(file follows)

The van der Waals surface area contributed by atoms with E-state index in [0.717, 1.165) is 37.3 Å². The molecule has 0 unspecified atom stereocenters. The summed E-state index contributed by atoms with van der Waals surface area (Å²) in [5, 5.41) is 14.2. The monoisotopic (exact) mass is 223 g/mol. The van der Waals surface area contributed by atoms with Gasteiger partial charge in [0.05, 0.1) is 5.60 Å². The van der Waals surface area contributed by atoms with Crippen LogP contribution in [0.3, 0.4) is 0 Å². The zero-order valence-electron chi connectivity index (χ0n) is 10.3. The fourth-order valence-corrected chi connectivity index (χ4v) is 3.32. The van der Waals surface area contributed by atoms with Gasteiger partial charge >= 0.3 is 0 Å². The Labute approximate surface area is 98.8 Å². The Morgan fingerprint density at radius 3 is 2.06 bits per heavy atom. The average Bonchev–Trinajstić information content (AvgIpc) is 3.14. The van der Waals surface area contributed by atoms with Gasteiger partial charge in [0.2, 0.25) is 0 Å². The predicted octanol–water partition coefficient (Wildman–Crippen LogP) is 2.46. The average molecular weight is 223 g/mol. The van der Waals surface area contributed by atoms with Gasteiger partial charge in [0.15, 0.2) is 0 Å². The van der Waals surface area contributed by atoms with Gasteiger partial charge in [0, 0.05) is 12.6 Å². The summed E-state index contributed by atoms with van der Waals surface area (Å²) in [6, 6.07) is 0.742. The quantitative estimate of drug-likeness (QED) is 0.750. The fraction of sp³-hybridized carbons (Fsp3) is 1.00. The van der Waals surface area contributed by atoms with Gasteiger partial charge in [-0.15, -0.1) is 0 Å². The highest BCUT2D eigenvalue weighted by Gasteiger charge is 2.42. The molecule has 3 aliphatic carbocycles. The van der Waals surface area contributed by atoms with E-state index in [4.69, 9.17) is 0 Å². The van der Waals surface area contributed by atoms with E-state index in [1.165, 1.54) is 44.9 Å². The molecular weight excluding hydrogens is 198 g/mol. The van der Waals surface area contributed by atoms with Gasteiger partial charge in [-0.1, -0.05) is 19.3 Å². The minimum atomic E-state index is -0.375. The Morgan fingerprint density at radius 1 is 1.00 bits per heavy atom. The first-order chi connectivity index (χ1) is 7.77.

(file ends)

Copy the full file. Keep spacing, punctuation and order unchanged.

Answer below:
The van der Waals surface area contributed by atoms with E-state index in [0.717, 1.165) is 37.3 Å². The molecule has 0 unspecified atom stereocenters. The summed E-state index contributed by atoms with van der Waals surface area (Å²) in [5, 5.41) is 14.2. The monoisotopic (exact) mass is 223 g/mol. The van der Waals surface area contributed by atoms with Gasteiger partial charge in [0.05, 0.1) is 5.60 Å². The van der Waals surface area contributed by atoms with Crippen LogP contribution in [0.3, 0.4) is 0 Å². The zero-order valence-electron chi connectivity index (χ0n) is 10.3. The fourth-order valence-corrected chi connectivity index (χ4v) is 3.32. The van der Waals surface area contributed by atoms with Gasteiger partial charge >= 0.3 is 0 Å². The Labute approximate surface area is 98.8 Å². The Morgan fingerprint density at radius 3 is 2.06 bits per heavy atom. The average Bonchev–Trinajstić information content (AvgIpc) is 3.14. The van der Waals surface area contributed by atoms with Gasteiger partial charge in [0.2, 0.25) is 0 Å². The predicted octanol–water partition coefficient (Wildman–Crippen LogP) is 2.46. The average molecular weight is 223 g/mol. The van der Waals surface area contributed by atoms with Gasteiger partial charge in [0.15, 0.2) is 0 Å². The van der Waals surface area contributed by atoms with Gasteiger partial charge in [0, 0.05) is 12.6 Å². The summed E-state index contributed by atoms with van der Waals surface area (Å²) in [6, 6.07) is 0.742. The quantitative estimate of drug-likeness (QED) is 0.750. The fraction of sp³-hybridized carbons (Fsp3) is 1.00. The van der Waals surface area contributed by atoms with Gasteiger partial charge in [-0.15, -0.1) is 0 Å². The highest BCUT2D eigenvalue weighted by Gasteiger charge is 2.42. The molecule has 3 aliphatic carbocycles. The van der Waals surface area contributed by atoms with E-state index in [4.69, 9.17) is 0 Å². The van der Waals surface area contributed by atoms with E-state index in [1.165, 1.54) is 44.9 Å². The molecular weight excluding hydrogens is 198 g/mol. The van der Waals surface area contributed by atoms with Gasteiger partial charge in [-0.1, -0.05) is 19.3 Å². The minimum atomic E-state index is -0.375. The Morgan fingerprint density at radius 1 is 1.00 bits per heavy atom. The first-order chi connectivity index (χ1) is 7.77.